Where in your opinion does Ryan Ludwick stand in any early NL MVP discussions? A couple of stories have pointed out how his offensive stats mirror those of first-half favorite Chase Utley, and the last two weeks have demonstrated that he has worked his way through a June swoon and come back swinging. And if you've seen many Cards games you know that he can play a little defense, too (witness that game-changing double play he turned in the finale of the last series with the Cubs). -- Greg Pils, Madison, Wisc.
Ludwick right now looks like a guy who's going to be a top 10 MVP candidate, maybe even top five depending on what he does down the stretch. His biggest obstacle to winning the award is that he's not the best candidate on his own team. That would be Albert Pujols. Hanley Ramirez, Ryan Braun and Chase Utley are also great candidates, as is Lance Berkman if you don't give extra consideration to getting it done in a pennant race. (Of course, Ed Wade would argue that the Astros are in a race.)
Jason Bay could replace Manny Ramirez quite nicely in Boston. Bay's numbers are as good or better this year than Manny's (on a much weaker team), he runs better than Ramirez, is better defensively and is as good a guy as Ramirez is a whack-job. Bay's also seven years younger and is likely to be good for longer than Manny at this point. -- Matt Burk, Pittsburgh
There is no doubt that the Red Sox got the younger, more athletic player. It has a chance to work well for Boston. But you're talking about replacing one of the best right-handed hitters of all time, who gave Boston one of the best 1-2 punches of all time. Bay is not going to replace Ramirez's bat or presence in the lineup. He's just not in that class. But Boston is counting on his defense, baserunning and reliability to help them win games in ways that Manny could not. So to judge the deal I don't think you can just compare their hitting stats. And I do think not having Manny will have an effect on David Ortiz.
Will Giants GM Brian Sabean be given the green light in the offseason to stockpile offensively-capable position players to complement their four-pack of hurlers (Lincecum, Cain, Zito, Sanchez). Outside of Aaron Rowand that is the most unimpressive lineup in the bigs. Do they have the cash to land some big sticks? -- Ari Oller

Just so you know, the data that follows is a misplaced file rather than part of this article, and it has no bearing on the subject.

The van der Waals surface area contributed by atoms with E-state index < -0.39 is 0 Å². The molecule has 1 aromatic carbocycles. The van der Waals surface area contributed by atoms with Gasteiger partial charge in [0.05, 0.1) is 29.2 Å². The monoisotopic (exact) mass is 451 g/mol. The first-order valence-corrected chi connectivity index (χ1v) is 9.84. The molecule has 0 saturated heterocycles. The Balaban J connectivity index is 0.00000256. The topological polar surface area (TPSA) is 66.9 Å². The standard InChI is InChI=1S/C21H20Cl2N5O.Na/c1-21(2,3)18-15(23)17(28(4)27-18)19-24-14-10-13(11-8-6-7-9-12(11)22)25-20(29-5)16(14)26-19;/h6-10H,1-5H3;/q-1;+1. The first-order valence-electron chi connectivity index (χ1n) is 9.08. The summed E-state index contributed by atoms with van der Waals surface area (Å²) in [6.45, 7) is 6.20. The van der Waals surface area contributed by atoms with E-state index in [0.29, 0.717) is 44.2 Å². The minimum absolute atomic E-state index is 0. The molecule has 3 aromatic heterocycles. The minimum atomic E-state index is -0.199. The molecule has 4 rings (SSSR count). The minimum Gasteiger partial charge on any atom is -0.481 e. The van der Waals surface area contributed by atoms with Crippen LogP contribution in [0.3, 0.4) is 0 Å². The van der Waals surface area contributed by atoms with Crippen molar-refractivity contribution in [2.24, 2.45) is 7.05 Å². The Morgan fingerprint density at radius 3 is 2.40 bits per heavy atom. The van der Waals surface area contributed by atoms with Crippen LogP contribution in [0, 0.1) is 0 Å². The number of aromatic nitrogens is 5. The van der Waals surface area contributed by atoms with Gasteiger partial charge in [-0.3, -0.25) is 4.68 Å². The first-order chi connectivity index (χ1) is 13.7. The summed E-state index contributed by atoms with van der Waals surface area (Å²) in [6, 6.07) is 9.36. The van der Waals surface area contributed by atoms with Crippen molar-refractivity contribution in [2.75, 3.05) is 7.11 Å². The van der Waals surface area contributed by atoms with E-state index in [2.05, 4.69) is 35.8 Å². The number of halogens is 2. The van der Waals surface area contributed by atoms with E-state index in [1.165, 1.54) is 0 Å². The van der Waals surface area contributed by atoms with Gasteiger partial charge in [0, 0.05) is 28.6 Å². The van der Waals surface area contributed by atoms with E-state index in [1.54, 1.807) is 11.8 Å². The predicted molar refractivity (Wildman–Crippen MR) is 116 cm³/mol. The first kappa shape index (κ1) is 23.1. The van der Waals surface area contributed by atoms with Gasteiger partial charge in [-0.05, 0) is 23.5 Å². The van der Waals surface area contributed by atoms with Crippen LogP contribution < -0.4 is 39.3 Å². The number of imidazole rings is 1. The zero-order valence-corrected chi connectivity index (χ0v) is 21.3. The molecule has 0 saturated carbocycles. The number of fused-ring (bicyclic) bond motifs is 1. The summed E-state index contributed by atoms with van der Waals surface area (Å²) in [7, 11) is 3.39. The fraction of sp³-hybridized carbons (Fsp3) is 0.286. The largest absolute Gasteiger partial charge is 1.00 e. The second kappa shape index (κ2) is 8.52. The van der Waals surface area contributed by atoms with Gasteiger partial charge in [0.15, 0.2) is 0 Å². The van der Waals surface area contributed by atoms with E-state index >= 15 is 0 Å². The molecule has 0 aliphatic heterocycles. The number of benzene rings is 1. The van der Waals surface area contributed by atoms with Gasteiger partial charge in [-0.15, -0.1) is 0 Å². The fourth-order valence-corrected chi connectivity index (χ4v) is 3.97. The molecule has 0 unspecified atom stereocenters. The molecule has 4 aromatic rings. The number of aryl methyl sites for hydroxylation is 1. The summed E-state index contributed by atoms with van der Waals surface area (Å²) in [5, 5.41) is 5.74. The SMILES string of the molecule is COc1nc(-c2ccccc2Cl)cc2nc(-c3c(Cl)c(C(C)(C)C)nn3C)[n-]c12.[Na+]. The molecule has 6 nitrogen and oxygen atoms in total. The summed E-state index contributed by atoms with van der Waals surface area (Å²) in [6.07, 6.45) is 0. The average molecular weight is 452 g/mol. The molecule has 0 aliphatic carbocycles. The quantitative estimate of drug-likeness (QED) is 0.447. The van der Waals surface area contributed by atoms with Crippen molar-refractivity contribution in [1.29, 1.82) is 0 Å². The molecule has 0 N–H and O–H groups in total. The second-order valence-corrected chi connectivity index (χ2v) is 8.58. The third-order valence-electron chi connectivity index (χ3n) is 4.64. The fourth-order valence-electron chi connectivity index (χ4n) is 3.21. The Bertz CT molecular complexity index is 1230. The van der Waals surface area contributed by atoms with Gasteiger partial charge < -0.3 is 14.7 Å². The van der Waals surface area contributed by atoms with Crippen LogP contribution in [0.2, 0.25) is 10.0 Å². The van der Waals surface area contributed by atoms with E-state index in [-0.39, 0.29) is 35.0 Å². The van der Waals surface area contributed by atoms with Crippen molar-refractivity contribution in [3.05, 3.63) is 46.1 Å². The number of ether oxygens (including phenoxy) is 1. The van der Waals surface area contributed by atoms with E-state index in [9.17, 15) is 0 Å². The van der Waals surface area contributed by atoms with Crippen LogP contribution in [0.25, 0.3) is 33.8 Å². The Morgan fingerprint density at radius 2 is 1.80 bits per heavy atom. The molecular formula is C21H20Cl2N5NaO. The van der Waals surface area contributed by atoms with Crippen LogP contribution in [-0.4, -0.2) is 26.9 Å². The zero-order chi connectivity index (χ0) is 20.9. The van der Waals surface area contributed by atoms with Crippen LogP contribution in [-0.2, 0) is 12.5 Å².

Great question. The Giants have been tough to read on where they are going. They don't have a whole lot coming off the $76 million payroll. In fact, if they pick up the option for Omar Vizquel, they're on the hook for $30 million for Vizquel, Randy Winn, Dave Roberts, Bengie Molina and Noah Lowry, all of whom would be in their last year. They might be better off spending on a big stick this winter, biting the bullet for 2009 on a payroll increase, and counting on much of that $30 million becoming available in 2010.
The inclusion of the '62 Phillies in your list of teams with the biggest year-over-year improvement should have come with a Roger Maris-sized asterisk. 1962 was the year that the NL expanded to 10 teams and the schedule went from 154 to 162 games. A large part of that improvement can be chalked up to having two new patsies, the Mets and the Colt 45's (later Astros), on which to beat up. -- Bert Katz, Wheaton, MD
Yes, it's hard to find a team that exploited an expansion year more than those '62 Phils. They were dreadful in 1961, going 47-107. Then the Mets and Colt .45s come along, and presto! The Phillies have a winning record. They went 31-5 against the Mets and Colt .45s. Amazing.
I grew up a Pirates fan 50 years ago. I think their recent trades are better than some have reported. They were not going to re-sign Nady, and Marte was a luxury for them that wasn't necessary this season. I never was a big fan of Bay's; he always seemed too timid to me to carry a club as a big hitter. Any thoughts on the poor Buccos and their struggle to improve? -- Mark Rupert, Albuquerque, N.M.
I think the Pirates had exactly the right philosophy at the trade deadline, moving parts that probably didn't figure in 2009 for them (Marte had an expensive option, so he might have been traded later, anyway) for quantity and some quality. But I don't think you will know how well they did until you see what happens with Jose Tabata. He's the key to what they did. He could be an impact hitter or he could be a bust with poor work habits. In a perfect world you would like your key player in a deal to bring more certainty in terms of physical and mental makeup.
Disclaimer first: I am a Cubs fan. In the Aug. 4 game that was rained/lightninged out, the Cubs were up to bat in the bottom of the 8th inning when the game (rightfully so) was delayed due to lightning. Later the game was called, with Astros as the winners. I know a game is official after the 5th inning, but I always thought the home team would get its last at bat if a new inning was started. Should the bottom of the 8th and the 9th have been suspended and played the next day so that the home team would get its last at bat in an inning that was started? -- Jim, Poway, Calif.